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Article Publish Status: FREE
Abstract Title:

Cannabis induces a clinical response in patients with Crohn's disease: a prospective placebo-controlled study.

Abstract Source:

Clin Gastroenterol Hepatol. 2013 Oct ;11(10):1276-1280.e1. Epub 2013 May 4. PMID: 23648372

Abstract Author(s):

Timna Naftali, Lihi Bar-Lev Schleider, Iris Dotan, Ephraim Philip Lansky, Fabiana Sklerovsky Benjaminov, Fred Meir Konikoff

Article Affiliation:

Timna Naftali

Abstract:

BACKGROUND & AIMS: The marijuana plant Cannabis sativa has been reported to produce beneficial effects for patients with inflammatory bowel diseases, but this has not been investigated in controlled trials. We performed a prospective trial to determine whether cannabis can induce remission in patients with Crohn's disease.

METHODS: We studied 21 patients (mean age, 40± 14 y; 13 men) with Crohn's Disease Activity Index (CDAI) scores greater than 200 who did not respond to therapy with steroids, immunomodulators, or anti-tumor necrosis factor-α agents. Patients were assigned randomly to groups given cannabis, twice daily, in the form of cigarettes containing 115mg of Δ9-tetrahydrocannabinol (THC) or placebo containing cannabis flowers from which the THC had been extracted. Disease activity and laboratory tests were assessed during 8 weeks of treatment and 2 weeks thereafter.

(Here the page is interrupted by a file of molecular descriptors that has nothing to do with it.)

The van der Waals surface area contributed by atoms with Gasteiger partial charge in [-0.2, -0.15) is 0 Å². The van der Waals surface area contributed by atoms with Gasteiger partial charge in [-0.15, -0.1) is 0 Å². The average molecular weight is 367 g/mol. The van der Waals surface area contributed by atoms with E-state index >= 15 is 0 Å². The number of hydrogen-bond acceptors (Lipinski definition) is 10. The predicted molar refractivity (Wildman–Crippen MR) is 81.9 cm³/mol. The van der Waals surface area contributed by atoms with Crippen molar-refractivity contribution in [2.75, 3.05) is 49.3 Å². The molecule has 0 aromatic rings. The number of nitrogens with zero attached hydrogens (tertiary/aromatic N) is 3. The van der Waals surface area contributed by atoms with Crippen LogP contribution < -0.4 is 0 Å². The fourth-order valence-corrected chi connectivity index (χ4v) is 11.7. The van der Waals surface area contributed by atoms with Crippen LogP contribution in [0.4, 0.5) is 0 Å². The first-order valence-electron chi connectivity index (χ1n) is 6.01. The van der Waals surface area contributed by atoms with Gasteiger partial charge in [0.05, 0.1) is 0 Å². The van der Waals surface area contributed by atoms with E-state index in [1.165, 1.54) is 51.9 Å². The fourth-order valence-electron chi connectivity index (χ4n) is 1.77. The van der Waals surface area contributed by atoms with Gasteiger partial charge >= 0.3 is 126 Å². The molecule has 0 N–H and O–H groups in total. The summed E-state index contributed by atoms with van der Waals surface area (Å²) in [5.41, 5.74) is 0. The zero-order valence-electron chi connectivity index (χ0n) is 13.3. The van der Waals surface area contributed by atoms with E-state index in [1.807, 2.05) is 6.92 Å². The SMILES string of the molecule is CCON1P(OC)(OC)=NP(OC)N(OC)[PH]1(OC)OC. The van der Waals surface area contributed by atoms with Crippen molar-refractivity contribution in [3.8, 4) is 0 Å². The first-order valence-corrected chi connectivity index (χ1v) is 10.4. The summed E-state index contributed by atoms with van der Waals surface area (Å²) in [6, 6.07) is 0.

RESULTS: Complete remission (CDAI score,<150) was achieved by 5 of 11 subjects in the cannabis group (45%) and 1 of 10 in the placebo group (10%; P = .43). A clinical response (decrease in CDAI score of>100) was observed in 10 of 11 subjects in the cannabis group (90%; from 330± 105 to 152 ± 109) and 4 of 10 in the placebo group (40%; from 373 ± 94 to 306 ± 143; P = .028). Three patients in the cannabis group were weaned from steroid dependency. Subjects receiving cannabis reported improved appetite and sleep, with no significant side effects.

CONCLUSIONS: Although the primary end point of the study (induction of remission) was not achieved, a short course (8 weeks) of THC-rich cannabis produced significant clinical, steroid-free benefits to 10 of 11 patients with active Crohn's disease, compared with placebo, without side effects. Further studies, with larger patient groups and a nonsmoking mode of intake, are warranted. ClinicalTrials.gov, NCT01040910.

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Sayer Ji
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